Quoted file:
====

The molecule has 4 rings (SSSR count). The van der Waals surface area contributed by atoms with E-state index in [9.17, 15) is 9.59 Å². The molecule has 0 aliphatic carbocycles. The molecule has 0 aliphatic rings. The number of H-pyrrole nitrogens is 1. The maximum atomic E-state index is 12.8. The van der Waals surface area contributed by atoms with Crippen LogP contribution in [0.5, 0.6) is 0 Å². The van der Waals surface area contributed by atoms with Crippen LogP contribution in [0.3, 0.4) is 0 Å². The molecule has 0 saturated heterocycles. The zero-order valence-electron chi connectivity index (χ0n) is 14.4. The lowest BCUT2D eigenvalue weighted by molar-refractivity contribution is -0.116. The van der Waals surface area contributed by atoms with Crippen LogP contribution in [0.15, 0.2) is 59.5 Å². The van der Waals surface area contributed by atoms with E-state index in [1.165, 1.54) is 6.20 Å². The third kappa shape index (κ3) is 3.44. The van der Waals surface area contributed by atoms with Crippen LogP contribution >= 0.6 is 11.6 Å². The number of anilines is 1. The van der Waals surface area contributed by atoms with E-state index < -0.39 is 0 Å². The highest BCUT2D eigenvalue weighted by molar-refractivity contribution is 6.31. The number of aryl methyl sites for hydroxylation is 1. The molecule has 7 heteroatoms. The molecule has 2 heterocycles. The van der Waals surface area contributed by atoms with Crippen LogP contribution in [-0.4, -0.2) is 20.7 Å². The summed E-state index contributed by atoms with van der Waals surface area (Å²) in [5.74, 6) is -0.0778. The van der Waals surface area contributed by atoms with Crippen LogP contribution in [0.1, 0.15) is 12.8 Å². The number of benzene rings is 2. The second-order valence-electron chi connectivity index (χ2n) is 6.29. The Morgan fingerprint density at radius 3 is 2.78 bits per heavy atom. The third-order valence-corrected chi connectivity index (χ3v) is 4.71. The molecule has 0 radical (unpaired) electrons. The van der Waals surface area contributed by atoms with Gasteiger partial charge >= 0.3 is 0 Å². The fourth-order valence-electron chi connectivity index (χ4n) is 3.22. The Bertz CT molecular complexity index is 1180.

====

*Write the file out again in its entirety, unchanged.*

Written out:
The molecule has 4 rings (SSSR count). The van der Waals surface area contributed by atoms with E-state index in [9.17, 15) is 9.59 Å². The molecule has 0 aliphatic carbocycles. The molecule has 0 aliphatic rings. The number of H-pyrrole nitrogens is 1. The maximum atomic E-state index is 12.8. The van der Waals surface area contributed by atoms with Crippen LogP contribution in [0.5, 0.6) is 0 Å². The van der Waals surface area contributed by atoms with Crippen LogP contribution in [0.3, 0.4) is 0 Å². The molecule has 0 saturated heterocycles. The zero-order valence-electron chi connectivity index (χ0n) is 14.4. The lowest BCUT2D eigenvalue weighted by molar-refractivity contribution is -0.116. The van der Waals surface area contributed by atoms with Crippen LogP contribution in [0.15, 0.2) is 59.5 Å². The van der Waals surface area contributed by atoms with E-state index in [1.165, 1.54) is 6.20 Å². The third kappa shape index (κ3) is 3.44. The van der Waals surface area contributed by atoms with Crippen LogP contribution >= 0.6 is 11.6 Å². The number of anilines is 1. The van der Waals surface area contributed by atoms with E-state index < -0.39 is 0 Å². The highest BCUT2D eigenvalue weighted by molar-refractivity contribution is 6.31. The number of aryl methyl sites for hydroxylation is 1. The molecule has 7 heteroatoms. The molecule has 2 heterocycles. The van der Waals surface area contributed by atoms with Crippen LogP contribution in [-0.4, -0.2) is 20.7 Å². The summed E-state index contributed by atoms with van der Waals surface area (Å²) in [5.74, 6) is -0.0778. The van der Waals surface area contributed by atoms with Crippen LogP contribution in [0.1, 0.15) is 12.8 Å². The number of benzene rings is 2. The second-order valence-electron chi connectivity index (χ2n) is 6.29. The Morgan fingerprint density at radius 3 is 2.78 bits per heavy atom. The third-order valence-corrected chi connectivity index (χ3v) is 4.71. The molecule has 0 radical (unpaired) electrons. The van der Waals surface area contributed by atoms with Gasteiger partial charge >= 0.3 is 0 Å². The fourth-order valence-electron chi connectivity index (χ4n) is 3.22. The Bertz CT molecular complexity index is 1180.